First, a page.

Tribal member Elaine Snyder said for 30 years she’s seen the Chumash culture nearly destroyed. “Some people here say we have everything we need – we have money. But our heart is the land. That’s what we want. Acceptance. And on the land we will put out history. That’s what the museum means to us.”
Opponents fear that once the 6.9 acres goes into trust, more commercial endeavors will be expanded, including casino operations. “We are not opposed to the tribe, but we are opposed to gambling in the Valley,” said Solvang mayor Jim Richardson. “This fee-to-trust is the camel’s nose in the tent. Many of us are afraid that reservation expansion means gambling expansion.”
Another Valley resident said that placing the property under county regulation would ensure that whatever is built conforms to the Valley’s rural character. “We do not want to see another Southwestern casino-style project on the entrance to our town in Santa Ynez,” she said. “People need to work together to get the right product.”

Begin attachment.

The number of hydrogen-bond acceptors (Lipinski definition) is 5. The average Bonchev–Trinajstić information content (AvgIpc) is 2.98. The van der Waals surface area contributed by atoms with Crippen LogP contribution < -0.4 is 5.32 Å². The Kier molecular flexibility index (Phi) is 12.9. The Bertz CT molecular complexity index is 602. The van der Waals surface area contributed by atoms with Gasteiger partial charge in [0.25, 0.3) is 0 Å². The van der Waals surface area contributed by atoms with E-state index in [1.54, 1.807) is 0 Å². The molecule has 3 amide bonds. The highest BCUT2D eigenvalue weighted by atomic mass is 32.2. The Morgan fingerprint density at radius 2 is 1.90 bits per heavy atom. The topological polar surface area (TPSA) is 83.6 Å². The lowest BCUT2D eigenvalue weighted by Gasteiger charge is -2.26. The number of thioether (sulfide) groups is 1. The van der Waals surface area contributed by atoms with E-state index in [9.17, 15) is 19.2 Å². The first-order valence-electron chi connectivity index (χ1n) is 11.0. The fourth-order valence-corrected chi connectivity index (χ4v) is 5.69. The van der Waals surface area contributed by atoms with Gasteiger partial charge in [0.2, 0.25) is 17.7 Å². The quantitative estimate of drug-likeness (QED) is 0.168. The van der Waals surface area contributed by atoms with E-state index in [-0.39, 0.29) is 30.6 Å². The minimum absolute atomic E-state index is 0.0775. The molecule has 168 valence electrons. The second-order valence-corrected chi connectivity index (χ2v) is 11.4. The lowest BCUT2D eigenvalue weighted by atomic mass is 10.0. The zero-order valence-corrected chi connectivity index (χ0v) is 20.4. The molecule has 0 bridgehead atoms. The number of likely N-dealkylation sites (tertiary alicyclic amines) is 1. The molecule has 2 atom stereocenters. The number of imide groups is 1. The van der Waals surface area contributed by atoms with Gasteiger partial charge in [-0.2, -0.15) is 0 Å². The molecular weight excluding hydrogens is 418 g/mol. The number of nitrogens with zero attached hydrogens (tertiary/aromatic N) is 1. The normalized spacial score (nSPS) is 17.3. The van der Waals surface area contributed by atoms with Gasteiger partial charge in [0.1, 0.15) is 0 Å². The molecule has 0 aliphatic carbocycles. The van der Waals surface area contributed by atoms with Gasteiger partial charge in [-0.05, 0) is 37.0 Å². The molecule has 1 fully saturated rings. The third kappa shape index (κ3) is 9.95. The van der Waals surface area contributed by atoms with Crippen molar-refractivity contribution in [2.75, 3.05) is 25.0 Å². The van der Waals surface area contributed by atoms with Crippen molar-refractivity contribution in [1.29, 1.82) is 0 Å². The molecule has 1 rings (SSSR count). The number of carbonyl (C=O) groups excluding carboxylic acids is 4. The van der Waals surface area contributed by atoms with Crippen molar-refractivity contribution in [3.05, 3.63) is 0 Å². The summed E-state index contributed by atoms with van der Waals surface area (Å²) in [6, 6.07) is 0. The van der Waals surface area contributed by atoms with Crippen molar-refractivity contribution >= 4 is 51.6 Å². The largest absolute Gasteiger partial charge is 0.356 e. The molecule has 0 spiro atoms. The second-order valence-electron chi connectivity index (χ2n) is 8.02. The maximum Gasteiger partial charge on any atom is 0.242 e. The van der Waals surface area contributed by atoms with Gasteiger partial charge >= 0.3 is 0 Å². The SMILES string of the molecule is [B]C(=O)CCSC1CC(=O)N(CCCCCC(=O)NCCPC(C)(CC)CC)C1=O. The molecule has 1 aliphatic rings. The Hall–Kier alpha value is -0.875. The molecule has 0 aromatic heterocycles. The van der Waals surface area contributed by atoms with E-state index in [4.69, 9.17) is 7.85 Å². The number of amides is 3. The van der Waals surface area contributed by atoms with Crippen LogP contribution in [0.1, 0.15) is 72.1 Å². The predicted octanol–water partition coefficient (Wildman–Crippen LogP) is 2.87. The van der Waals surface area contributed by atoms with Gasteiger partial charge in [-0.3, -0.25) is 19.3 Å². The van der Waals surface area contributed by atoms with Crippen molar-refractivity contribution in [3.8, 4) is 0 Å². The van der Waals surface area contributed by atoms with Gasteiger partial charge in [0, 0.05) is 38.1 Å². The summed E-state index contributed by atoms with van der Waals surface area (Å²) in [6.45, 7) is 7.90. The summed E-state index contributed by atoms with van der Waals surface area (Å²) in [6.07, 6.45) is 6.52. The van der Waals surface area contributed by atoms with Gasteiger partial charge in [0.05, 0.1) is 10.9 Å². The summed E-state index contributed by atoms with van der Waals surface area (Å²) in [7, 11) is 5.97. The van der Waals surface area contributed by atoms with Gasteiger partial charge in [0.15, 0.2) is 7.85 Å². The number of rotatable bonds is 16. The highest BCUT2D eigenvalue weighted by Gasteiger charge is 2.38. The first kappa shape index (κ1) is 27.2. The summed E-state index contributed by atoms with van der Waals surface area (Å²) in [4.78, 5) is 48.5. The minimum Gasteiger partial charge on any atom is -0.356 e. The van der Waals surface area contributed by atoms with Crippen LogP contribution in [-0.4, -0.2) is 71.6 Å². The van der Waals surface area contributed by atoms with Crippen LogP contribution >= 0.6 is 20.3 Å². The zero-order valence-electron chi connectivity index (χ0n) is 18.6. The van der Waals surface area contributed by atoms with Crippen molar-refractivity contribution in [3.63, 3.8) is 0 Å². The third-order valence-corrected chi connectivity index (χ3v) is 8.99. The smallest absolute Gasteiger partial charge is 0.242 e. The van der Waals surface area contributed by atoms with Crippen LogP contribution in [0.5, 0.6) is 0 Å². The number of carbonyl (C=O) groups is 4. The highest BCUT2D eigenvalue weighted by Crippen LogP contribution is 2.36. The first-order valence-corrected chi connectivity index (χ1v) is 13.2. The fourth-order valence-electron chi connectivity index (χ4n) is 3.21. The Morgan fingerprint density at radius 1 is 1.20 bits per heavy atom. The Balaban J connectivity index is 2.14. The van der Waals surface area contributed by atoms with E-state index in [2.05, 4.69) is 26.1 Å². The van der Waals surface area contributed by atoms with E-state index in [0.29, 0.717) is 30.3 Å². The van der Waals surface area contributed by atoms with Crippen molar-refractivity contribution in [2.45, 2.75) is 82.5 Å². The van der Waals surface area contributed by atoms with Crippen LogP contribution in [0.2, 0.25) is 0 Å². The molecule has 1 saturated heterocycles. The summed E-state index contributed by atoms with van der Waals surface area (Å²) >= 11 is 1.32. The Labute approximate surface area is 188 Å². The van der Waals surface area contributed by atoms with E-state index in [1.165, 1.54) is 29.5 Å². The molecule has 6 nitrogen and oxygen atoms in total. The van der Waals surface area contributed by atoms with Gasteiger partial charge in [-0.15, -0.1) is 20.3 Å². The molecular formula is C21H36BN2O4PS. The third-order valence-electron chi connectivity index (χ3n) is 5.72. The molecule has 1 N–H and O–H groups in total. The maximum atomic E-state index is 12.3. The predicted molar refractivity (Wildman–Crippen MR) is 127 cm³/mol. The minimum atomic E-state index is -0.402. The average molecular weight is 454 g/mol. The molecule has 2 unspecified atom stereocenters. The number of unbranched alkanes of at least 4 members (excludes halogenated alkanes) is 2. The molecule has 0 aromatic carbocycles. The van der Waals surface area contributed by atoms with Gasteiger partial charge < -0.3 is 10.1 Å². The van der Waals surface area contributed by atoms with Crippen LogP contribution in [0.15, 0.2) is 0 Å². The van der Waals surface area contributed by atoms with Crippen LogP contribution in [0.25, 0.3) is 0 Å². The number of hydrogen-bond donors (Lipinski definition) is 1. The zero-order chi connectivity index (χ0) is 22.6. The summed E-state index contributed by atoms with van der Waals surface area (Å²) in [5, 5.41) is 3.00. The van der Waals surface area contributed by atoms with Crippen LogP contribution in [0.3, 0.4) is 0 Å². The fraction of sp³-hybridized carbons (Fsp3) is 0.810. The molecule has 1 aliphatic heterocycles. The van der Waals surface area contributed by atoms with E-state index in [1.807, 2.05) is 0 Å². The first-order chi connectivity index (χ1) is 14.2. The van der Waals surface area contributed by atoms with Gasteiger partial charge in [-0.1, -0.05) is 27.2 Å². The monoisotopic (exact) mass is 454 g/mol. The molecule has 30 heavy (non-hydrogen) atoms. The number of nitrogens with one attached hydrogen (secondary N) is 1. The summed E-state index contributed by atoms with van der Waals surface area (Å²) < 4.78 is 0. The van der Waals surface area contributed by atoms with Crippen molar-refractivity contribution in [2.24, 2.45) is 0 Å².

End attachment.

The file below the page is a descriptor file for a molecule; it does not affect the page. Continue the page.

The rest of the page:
Looming over the 6.9 acres is a pending application for a 5.8-acre fee-to-trust transfer and the 1,400-acre property known as Camp Four. The land, purchased in 2010 from the late Fess Parker, who intended to build a resort, is slated for tribal housing, according to the tribe.
Gray noted that half the county – between Vandenberg Air Force Base and the Los Padres National Forest – is already federal land.
“The argument here is the argument of law,” Gray stated, referring to BIA’s decision. “And the choice is what is in the best interest of Santa Barbara County? The best interest is to not waste time, energy and money on appealing one of the most strongly written opinions I have ever read in my life.”